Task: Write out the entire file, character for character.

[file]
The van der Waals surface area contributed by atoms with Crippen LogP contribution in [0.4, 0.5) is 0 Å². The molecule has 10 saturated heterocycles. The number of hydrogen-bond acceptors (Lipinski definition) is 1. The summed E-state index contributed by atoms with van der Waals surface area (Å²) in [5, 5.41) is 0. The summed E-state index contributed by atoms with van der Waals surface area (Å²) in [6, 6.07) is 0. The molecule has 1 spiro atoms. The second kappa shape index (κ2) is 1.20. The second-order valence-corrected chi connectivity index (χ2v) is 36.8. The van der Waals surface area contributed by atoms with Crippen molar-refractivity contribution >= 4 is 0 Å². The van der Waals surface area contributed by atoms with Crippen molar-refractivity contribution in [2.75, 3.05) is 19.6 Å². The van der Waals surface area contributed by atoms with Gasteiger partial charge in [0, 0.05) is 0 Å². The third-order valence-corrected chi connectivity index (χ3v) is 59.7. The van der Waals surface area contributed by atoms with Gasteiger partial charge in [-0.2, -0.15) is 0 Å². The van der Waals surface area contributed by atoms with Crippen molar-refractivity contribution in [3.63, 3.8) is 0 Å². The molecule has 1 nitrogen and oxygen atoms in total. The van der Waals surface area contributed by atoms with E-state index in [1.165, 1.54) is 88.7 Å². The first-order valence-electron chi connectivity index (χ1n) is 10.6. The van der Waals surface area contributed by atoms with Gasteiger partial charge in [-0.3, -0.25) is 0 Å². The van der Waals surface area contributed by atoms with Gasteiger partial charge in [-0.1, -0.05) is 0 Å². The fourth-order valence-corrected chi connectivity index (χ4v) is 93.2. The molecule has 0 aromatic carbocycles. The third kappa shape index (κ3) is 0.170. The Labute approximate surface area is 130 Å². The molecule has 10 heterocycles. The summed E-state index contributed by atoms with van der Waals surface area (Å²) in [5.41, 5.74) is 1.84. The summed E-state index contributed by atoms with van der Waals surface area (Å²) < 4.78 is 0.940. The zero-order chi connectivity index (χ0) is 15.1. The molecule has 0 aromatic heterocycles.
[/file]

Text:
The van der Waals surface area contributed by atoms with Crippen LogP contribution in [0.4, 0.5) is 0 Å². The molecule has 10 saturated heterocycles. The number of hydrogen-bond acceptors (Lipinski definition) is 1. The summed E-state index contributed by atoms with van der Waals surface area (Å²) in [5, 5.41) is 0. The summed E-state index contributed by atoms with van der Waals surface area (Å²) in [6, 6.07) is 0. The molecule has 1 spiro atoms. The second kappa shape index (κ2) is 1.20. The second-order valence-corrected chi connectivity index (χ2v) is 36.8. The van der Waals surface area contributed by atoms with Crippen molar-refractivity contribution >= 4 is 0 Å². The van der Waals surface area contributed by atoms with Crippen molar-refractivity contribution in [2.75, 3.05) is 19.6 Å². The van der Waals surface area contributed by atoms with Gasteiger partial charge in [0, 0.05) is 0 Å². The third-order valence-corrected chi connectivity index (χ3v) is 59.7. The van der Waals surface area contributed by atoms with Gasteiger partial charge in [-0.2, -0.15) is 0 Å². The van der Waals surface area contributed by atoms with Crippen molar-refractivity contribution in [3.63, 3.8) is 0 Å². The molecule has 1 nitrogen and oxygen atoms in total. The van der Waals surface area contributed by atoms with E-state index in [1.165, 1.54) is 88.7 Å². The first-order valence-electron chi connectivity index (χ1n) is 10.6. The van der Waals surface area contributed by atoms with Gasteiger partial charge in [-0.3, -0.25) is 0 Å². The van der Waals surface area contributed by atoms with Gasteiger partial charge in [-0.1, -0.05) is 0 Å². The fourth-order valence-corrected chi connectivity index (χ4v) is 93.2. The molecule has 0 aromatic carbocycles. The third kappa shape index (κ3) is 0.170. The Labute approximate surface area is 130 Å². The molecule has 10 heterocycles. The summed E-state index contributed by atoms with van der Waals surface area (Å²) in [5.41, 5.74) is 1.84. The summed E-state index contributed by atoms with van der Waals surface area (Å²) < 4.78 is 0.940. The zero-order chi connectivity index (χ0) is 15.1. The molecule has 0 aromatic heterocycles.